Option #4 (the Sorel-type boot) is the least attractive option based on my experience. The liners (felt or other material) soak up liquid and themselves must be changed out fairly frequently. Plus, like bunny boots, they are useless for any serious climbing. Okay for level-ground walking and standing around but zero ankle and arch support.

Again, no perfect option exists but if you choose 1,2, or 3 and work within their limitations you will be okay.

John

evanhill
01-04-2010, 07:01 AM
What temperature ranges are you looking to cover? That makes a big difference.

edit: how does a 15-30 pound pack, a few days at a time, and winter temperatures all go together? do you use a pulk? If so, that makes a difference. Are these boots going to be for snowshoe use only or are you expecting to cover dicey trips during fall and spring with minimal snow cover?

snakey2
01-04-2010, 09:41 AM
Another vote for Schnee's. My feet haven't gotten wet but if your feet sweat then get an extra set of liners so one can dry all day and you still have a dry one to wear (that system works well for me). Unless the snow gets really deep I haven't needed gaiters cause the Schnee's are tall.

MATCHGRADE
01-05-2010, 02:42 PM
Thanks for the feedback, its been a great help. Im going to research all your advice now.

No pulk, at least not yet. I have 30 inch snow shoes for when they are needed.
I have little to no mountaineering experience, and will not be sheep hunting any time soon, so cramp ons havent been needed yet for what Ive been doing- but that is all just a matter of time I think. Im mostly just getting into the back country for 3 day trips around the sierras (sometimes as far as Utah) with the ZXR, paratipi and stove, etc.

evanhill
01-05-2010, 04:15 PM
I'd go personally go with good hiking boots, probably with goretex liners, for what you're talking about. Something like Lowa Tibets, for example. Pair those with OR crocodile gaiters and call it a day.

Since I'm a ski guy, I use uninsulated mountaineering boots to drive my skis and carry a pair of the nylon upper Sorels in my pulk for around camp. These MEC offerings look even better: http://www.mec.ca/Products/product_detail.jsp?PRODUCT%3C%3Eprd_id=84552444261 9877&FOLDER%3C%3Efolder_id=2534374302734361&bmUID=1262733118429 (thanks flatbow)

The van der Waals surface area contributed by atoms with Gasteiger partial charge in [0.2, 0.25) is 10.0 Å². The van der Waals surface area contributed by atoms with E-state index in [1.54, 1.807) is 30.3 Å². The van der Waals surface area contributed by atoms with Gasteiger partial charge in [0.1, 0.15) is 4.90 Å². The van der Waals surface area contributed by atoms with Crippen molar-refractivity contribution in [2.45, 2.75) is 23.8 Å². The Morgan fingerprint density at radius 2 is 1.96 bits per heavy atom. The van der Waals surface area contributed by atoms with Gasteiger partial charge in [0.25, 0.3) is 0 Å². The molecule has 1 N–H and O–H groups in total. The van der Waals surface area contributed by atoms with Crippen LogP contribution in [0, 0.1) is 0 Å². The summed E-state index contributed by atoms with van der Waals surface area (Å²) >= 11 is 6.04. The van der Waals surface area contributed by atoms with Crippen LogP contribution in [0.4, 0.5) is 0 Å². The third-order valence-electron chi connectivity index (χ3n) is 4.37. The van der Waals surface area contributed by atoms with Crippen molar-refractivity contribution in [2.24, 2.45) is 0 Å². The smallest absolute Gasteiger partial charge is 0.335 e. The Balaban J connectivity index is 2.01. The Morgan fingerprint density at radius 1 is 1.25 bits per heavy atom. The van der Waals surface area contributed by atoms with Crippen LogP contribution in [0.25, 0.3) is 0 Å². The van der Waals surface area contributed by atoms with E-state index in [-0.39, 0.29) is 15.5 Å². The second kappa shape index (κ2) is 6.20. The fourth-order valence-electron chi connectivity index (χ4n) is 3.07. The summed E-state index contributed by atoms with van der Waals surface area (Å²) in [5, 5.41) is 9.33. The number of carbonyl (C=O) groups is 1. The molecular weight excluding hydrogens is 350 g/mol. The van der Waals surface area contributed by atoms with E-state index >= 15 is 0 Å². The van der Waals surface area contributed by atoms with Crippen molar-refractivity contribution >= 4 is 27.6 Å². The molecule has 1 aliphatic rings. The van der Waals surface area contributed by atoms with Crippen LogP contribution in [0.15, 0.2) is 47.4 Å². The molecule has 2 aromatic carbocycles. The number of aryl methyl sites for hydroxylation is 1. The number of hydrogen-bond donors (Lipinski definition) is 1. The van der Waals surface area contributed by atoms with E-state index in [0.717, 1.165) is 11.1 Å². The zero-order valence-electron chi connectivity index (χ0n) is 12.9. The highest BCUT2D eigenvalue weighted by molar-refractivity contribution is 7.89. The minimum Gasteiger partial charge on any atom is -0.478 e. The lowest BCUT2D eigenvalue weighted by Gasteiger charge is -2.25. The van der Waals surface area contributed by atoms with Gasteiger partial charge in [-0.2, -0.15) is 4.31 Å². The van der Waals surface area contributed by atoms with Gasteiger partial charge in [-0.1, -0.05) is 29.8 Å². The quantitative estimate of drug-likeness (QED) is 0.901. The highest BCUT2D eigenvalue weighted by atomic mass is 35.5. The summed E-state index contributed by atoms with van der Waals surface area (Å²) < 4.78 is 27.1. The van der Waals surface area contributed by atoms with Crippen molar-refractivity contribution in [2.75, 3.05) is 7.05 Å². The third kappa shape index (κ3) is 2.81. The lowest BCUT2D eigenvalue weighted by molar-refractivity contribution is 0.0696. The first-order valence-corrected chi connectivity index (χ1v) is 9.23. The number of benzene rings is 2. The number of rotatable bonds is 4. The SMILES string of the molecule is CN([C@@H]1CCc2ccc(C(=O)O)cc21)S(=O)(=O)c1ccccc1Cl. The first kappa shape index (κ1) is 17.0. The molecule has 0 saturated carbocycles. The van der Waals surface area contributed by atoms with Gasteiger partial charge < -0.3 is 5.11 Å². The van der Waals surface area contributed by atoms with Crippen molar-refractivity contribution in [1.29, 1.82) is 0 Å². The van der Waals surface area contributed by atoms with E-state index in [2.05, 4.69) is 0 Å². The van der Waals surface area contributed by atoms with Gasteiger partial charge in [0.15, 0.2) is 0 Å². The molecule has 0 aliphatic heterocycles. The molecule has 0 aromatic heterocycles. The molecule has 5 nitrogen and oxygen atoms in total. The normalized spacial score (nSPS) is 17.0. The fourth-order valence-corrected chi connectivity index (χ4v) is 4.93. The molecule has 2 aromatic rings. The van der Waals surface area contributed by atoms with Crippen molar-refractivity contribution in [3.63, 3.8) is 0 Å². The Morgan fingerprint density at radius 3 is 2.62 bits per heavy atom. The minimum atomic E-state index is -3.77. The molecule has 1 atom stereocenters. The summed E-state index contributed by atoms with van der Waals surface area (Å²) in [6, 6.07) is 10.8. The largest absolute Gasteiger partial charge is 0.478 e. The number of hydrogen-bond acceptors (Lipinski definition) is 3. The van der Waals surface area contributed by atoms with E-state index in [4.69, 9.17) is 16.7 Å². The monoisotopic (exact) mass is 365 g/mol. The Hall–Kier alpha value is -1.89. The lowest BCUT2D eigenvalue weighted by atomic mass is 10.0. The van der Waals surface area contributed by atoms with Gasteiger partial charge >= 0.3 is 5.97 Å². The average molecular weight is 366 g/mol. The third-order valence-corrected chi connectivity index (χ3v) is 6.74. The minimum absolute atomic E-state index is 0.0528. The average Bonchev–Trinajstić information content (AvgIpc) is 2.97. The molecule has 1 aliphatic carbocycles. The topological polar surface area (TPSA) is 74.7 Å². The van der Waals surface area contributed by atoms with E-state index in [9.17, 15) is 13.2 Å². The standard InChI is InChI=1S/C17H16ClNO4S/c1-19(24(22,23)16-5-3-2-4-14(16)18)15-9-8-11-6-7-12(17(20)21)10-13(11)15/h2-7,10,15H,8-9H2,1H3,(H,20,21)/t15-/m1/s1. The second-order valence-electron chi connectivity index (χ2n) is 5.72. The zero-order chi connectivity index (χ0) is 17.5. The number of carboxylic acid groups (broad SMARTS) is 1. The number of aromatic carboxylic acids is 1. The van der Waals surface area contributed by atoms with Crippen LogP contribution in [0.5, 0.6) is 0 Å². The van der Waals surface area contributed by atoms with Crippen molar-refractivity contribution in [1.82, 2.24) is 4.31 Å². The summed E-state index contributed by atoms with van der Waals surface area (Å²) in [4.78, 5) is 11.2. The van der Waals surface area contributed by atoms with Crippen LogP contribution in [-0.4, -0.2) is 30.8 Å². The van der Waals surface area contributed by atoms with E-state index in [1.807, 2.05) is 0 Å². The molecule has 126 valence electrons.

If you get below 15 degree daytime temps, your strategy will probably need to change. Personally, I'd go with plastic shelled mountaineering boots in that case.

Bemidji Dan
01-07-2010, 12:49 PM
I highly recommend Steger Mukluks. Living in northern Minnesota, I have lots of cold weather experience, and nothing has kept my feet warmer or more comfortable than Mukluks, plus they work extremely well in most snowshoe bindings. Mukluks have no stiffness, as it isn't a rand-soled boot, so if you climb steep slopes or cross other terrain that requires a stiff sole, they wouldn't work. One other consideration for Mukluks is the temperatures you'll be traveling through, as Mukluks don't work when the temp climbs above 32 degrees.

FlatbowMB
01-08-2010, 10:40 AM
Mukluks are great for the very cold dry, conditions we encounter during mid-winter in places such as Minnesota and Manitoba. If you are going to be encountering warmer, possibly slushy conditions, I'd suggest a hunting boot that is lined with goretex (or eVent). A hunting boot, along with an overboot insulation system (such as one by icebreaker or NEOS) for when you stop moving will be a quite versatile combination.

I would also recommend that you wear 2 pairs of wool socks. I am not a fan of thinsulate insulation in my hunting boots for 3 reasons. First is that it makes it harder to get a good fitting boot. Second is that it breathes poorly in cold conditions, making your feet wet & cold. Thirdly, you can't remove this insulation for more rapid drying like you can with pac boots or mukluks. It is better to get the insulation you need from your wool (or polypro) liner socks and your medium-heavy weight wool outer socks. This sock combination along with uninsulated hunting boots should be able to keep your feet warm while walking in temps nearing 0F (your mileage may vary) Don't foget the insulated overboots for when stationary.

For conditions colder than this, it would be tough to beat a well set up pair of mukluks. My mukluk set up is as follows;